Monday, October 15, 2007

The Great Gardening Challenge is to talk sense

Following on from an entry on garden designer James Alexander-Sinclair’s blog about the need to take gardening more seriously (ie. more intellectually). ……“Fudge_pit_props_what_an_astounding_notion”_said_the_engineer.html#

The debates you mentioned (Great Garden Challenge) are a good example of what we need more of – garden people talking about what makes a good garden – in plain English. Ie. without descending to talking “pretentious tosh”.
The great danger of our little campaign to take gardens more seriously, is precisely this; that thinking gardeners will start talking that peculiar dialect of English widely known as ‘art bollocks’. The sort of gobbledock that gathers like a grey mystifying fog over whatever is being presented to as us ‘art’. Or the arguably even worse dialect spoken by students and teachers of academic cultural studies. Of course not all art, and by extension not all gardens, should ‘mean something’ on first sighting, but the kind of art which can only be understood by reading an essay, usually ridden with jargon and clichés, before having any incling as to what it is about, stands as a warning. In the garden world, the gardens which have come closest to this are the conceptual gardens of Chaumont, Westonbirt etc. It looks as if they have not been very popular with the public. What a surprise – but still a shame. Maybe they have fallen between two stools - too gardeny for the art crowd, too much like installations for gardeners.
I have looked around a couple of seriously ‘thinking’ gardens in the last few years, including Little Sparta, and loved them. What actually interests me, wearing my hat as a writer for the popular gardening/lifestyle press is this: how do make this style of garden not just comprehensible to the general public but inspirational? The organisers of Chaumont always intended the ideas shown in the gardens there to be “ideas to steal” – the organisers of Westonbirt stole that slogan too. But people need to be shown how to think about how they incorporate ideas, from their lives, memories, thoughts etc. into conceptual and metaphoric gardens. I would love to do a book, of the ‘twenty weekend projects for your garden’ variety based on Little Sparta and similar. You could have people creating sculptures, mini-installations, pieces of text, and dotting them around their gardens. The results might often be risible, kitsch or embarassing, but it would be great just to get people thinking laterally and creatively.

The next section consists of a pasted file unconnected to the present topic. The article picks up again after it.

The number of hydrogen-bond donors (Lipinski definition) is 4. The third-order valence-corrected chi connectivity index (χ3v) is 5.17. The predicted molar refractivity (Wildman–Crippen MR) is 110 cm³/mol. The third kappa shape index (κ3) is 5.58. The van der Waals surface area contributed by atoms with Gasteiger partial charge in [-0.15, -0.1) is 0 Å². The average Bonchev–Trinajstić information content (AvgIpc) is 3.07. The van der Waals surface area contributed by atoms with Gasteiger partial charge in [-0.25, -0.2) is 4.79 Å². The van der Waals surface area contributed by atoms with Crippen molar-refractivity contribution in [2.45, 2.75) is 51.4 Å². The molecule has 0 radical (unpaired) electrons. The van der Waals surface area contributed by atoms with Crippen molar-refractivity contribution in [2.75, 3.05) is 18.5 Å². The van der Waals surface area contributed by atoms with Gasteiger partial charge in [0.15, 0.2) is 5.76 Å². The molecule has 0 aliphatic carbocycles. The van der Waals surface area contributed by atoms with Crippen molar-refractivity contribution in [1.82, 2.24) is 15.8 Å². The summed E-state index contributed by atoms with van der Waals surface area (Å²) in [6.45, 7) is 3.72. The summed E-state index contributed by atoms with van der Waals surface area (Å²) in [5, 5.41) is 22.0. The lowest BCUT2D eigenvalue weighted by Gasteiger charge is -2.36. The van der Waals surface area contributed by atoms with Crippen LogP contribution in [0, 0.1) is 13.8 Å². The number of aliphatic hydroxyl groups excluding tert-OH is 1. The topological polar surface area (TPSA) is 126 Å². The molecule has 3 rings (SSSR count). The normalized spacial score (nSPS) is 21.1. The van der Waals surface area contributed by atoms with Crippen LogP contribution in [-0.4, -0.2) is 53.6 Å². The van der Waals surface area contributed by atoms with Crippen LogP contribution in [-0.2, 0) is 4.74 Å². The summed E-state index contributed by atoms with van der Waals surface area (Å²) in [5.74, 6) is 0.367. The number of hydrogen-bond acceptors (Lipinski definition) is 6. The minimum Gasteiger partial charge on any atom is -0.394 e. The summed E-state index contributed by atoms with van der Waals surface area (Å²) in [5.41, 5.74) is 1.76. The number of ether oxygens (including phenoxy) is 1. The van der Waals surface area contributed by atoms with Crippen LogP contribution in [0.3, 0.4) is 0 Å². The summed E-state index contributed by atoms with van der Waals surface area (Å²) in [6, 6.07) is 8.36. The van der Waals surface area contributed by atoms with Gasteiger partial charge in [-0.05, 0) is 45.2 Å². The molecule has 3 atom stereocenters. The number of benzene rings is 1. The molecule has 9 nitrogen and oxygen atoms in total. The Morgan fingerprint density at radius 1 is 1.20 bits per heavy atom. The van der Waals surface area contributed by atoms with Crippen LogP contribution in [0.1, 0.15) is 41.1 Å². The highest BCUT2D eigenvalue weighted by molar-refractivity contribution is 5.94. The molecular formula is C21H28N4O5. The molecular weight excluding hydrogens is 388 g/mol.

Talking intelligently about gardens must keep clear of the pretensions of joining the art world. Yes, it would be nice to be taken more seriously by the art and media elite, but we will not necessarily achieve this by trying to join them on their own terms. Better we put our own house in order first: have some serious discussion about what a good garden is? What is the role of plants? Of hardscape? The role of the house? The surroundings? What is the relationship between the other arts and gardening? etc. etc.
I very much hope we can begin to discuss some of these issues at the events that we are organising as part of the Vista Debates in London. They are invitation only (have to keep out the riff-raff you see), but if you would like to come, then drop me an ‘e’ and I’ll put you on the guest list.
By the way, here is a thought. What are you doing when you put a gnome into a garden? Are you being conceptual? Because you are not planting, or making hard landscaping, or somewhere for the kids to play, or to barbecue, or relating to nature. Or doing any of the other things people do when they make gardens. What is the gnome installer doing? It would be interesting to get some answers. But not in cultural studies language please.